Mobilising men
for feminist peace
Confronting Militarised Masculinities
Image Credit: Pete Muller
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Paul and Sapphire nap together at the home of the young father's best friend.  “I’m gonna be the best daddy for this girl,” he wrote on his Facebook page shortly after she was born. Only in the next months did he begin to understand what that would require.
Image Credit: Jahi Chikwendiu
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Militarised masculinity at its most basic level, refers to the assertion that traits stereotypically associated with masculinity can be acquired and then proven through military service or action, and combat in particular.
Image Credit: Pete Muller
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Deadline for submissions Saturday 22 January 2022


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Latest News Deadline for submissions has been extended to Saturday 22nd January 2022 We are back from our year end break, feeling rejuvinated and refreshed, ready to kickstart 2022 and continue our struggle for feminist peace. And we have exciting things in store… Credit: Donna Ferrato Written by WILPF…
Latest News Credit: Kimberly Farmer Written by Advancing the WPS Agenda In Africa Through Knowledge Sharing Over the course of two weeks in September and October, WILPF co-convened the 2021 MenEngage Africa Training Institute (MATI) in partnership with MenEngage Africa, Sonke Gender Justice, and the Institute for Peace and…
Starting the conversation about men, violence, and peace In partnership with the MenEngage Alliance, WILPF has launched a new initiative to shine a light on the concept of “militarised masculinities” and mobilise men for feminist peace.  Since our founding in 1915, WILPF has always engaged with men – primarily,…


WILPF uses feminist analysis to argue that militarisation is a counter-productive and ill-conceived response to establishing security in the world. The more society becomes militarised, the more violence and injustice are likely to grow locally and worldwide.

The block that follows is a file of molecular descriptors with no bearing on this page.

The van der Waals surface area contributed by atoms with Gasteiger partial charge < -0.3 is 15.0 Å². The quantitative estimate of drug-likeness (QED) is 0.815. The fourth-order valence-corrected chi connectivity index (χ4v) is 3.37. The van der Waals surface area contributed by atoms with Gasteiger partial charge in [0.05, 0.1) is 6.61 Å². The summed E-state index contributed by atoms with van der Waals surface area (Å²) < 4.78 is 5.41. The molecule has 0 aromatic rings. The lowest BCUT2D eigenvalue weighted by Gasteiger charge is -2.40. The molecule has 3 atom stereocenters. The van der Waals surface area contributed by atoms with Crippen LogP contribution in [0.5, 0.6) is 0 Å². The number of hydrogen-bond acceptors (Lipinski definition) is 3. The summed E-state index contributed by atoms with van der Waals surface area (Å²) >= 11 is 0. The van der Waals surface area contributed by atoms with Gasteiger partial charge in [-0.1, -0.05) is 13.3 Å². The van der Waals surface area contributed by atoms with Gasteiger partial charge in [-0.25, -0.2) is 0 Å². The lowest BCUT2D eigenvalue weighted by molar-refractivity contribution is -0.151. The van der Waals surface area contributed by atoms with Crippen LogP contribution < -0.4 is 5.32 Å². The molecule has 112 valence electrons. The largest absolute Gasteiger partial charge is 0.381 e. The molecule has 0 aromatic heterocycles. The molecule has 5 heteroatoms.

Sixteen states are believed to have supplied weapons to Afghanistan from 2001 to 2020 with the US supplying 74 % of weapons, followed by Russia. Much of this equipment was left behind by the US military and is being used to inflate Taliban’s arsenal. WILPF is calling for better oversight on arms movement, for compensating affected Afghan people and for an end to all militarised systems.

Militarised masculinity

Mobilising men and boys around feminist peace has been one way of deconstructing and redefining masculinities. WILPF shares a feminist analysis on the links between militarism, masculinities, peace and security. We explore opportunities for strengthening activists’ action to build equal partnerships among women and men for gender equality.

WILPF has been working on challenging the prevailing notion of masculinity based on men’s physical and social superiority to, and dominance of, women in Afghanistan. It recognizes that these notions are not representative of all Afghan men, contrary to the publicly prevailing notion.

Feminist peace​

In WILPF’s view, any process towards establishing peace that has not been partly designed by women remains deficient. Beyond bringing perspectives that encapsulate the views of half of the society and unlike the men only designed processes, women’s true and meaningful participation allows the situation to improve.

In Afghanistan, WILPF has been demanding that women occupy the front seats at the negotiating tables. The experience of the past 20 has shown that women’s presence produces more sustainable solutions when they are empowered and enabled to play a role.